FIVE
THE COLONIAL PERIOD

Colonial Rule and Economic Life

The predominant purposes of British activity in the nineteenth century had been to transform the African societies of Ghana and Nigeria into free trading communities producing tropical raw materials and consuming British manufactures. British rule had been established to protect these economic interests. The new British colonies thus began with an already developed trading basis. At first the British administrations had little in the way of a positive policy of economic development. British liberal economic theory did not accept the idea that the state had any role in organizing production or in accumulating and investing capital, except in roads and harbors, and in colonial affairs it was axiomatic that a colony must live from its own resources, without subsidies from the metropolitan power. What the state refused, private British capitalists were no more willing to provide. The British economic interests in West Africa were dominated by traders and shippers, already making steady profits simply transporting and marketing African produce, and they showed no inclination to take risks by investing capital in new methods of production or in industrial development, with the sole exception of mining.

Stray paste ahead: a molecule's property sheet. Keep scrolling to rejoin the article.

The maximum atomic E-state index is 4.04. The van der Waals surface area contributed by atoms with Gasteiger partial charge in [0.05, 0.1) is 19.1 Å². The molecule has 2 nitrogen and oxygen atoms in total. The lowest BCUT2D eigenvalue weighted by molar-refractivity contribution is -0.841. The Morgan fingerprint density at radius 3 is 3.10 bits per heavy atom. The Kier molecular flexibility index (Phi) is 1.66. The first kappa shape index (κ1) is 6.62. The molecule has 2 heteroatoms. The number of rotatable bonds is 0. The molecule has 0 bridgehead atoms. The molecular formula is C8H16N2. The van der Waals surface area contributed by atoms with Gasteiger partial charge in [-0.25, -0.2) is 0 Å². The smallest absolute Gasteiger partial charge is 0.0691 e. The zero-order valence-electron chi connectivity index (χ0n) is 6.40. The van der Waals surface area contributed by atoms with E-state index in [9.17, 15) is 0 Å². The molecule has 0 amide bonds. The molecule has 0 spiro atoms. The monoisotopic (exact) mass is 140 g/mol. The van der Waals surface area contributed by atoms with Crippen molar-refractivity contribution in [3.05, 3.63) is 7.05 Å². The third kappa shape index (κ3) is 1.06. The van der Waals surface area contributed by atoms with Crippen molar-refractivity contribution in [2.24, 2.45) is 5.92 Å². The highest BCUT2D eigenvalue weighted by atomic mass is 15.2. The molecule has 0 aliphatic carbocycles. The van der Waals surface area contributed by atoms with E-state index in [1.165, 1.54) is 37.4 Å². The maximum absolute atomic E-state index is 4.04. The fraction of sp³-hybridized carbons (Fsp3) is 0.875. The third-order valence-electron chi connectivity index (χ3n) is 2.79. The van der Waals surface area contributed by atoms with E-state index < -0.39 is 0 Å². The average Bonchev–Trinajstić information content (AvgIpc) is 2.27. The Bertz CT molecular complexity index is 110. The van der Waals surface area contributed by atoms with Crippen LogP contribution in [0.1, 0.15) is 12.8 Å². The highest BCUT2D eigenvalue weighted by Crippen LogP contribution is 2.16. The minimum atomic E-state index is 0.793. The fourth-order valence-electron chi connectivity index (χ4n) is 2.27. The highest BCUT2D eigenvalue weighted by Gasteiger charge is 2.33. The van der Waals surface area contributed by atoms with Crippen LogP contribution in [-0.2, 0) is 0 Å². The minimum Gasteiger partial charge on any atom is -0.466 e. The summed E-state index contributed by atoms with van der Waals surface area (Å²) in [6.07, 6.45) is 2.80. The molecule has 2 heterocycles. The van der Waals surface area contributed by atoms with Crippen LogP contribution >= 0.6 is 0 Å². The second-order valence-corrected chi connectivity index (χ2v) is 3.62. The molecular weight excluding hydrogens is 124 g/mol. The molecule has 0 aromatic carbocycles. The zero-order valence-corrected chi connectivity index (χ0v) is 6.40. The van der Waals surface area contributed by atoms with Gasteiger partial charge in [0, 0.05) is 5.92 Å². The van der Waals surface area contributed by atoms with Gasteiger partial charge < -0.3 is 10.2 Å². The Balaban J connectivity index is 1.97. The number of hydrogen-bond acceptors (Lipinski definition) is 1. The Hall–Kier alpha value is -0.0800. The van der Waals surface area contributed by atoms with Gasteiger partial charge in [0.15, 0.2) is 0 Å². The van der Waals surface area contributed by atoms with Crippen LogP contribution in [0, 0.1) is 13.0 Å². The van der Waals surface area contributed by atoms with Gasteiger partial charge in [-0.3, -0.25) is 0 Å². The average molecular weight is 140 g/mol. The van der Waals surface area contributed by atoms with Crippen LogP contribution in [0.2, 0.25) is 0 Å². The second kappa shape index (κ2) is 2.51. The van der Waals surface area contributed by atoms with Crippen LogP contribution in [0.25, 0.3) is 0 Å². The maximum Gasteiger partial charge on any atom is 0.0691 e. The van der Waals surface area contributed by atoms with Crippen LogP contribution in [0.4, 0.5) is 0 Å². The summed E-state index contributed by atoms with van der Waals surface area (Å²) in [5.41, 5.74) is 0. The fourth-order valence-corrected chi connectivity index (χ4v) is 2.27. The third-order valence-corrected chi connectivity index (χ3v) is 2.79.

Despite this lack of any planned or purposeful action for economic development, the effects of the establishment of British rule upon the economies of Nigeria and Ghana were profound. The destruction of the independence of the African states which comprised the new colonies created free markets of a size hitherto unprecedented. Internal tolls on the movement of goods disappeared, and movement of persons became easy and safe. The suppression of internal

-141-

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Nigeria and Ghana
Table of contents

Table of contents

  • The Modern Nations In Historical Perspective i
  • Title Page iii
  • Preface v
  • Contents vii
  • One - The Land, the People, and the Politics Of Independence 1
  • Two - Origins 33
  • Three - The European Impact And the Slave Trade 71
  • Four - The Nineteenth Century 99
  • Five - The Colonial Period 141
  • Suggested Readings 165
  • Index 169
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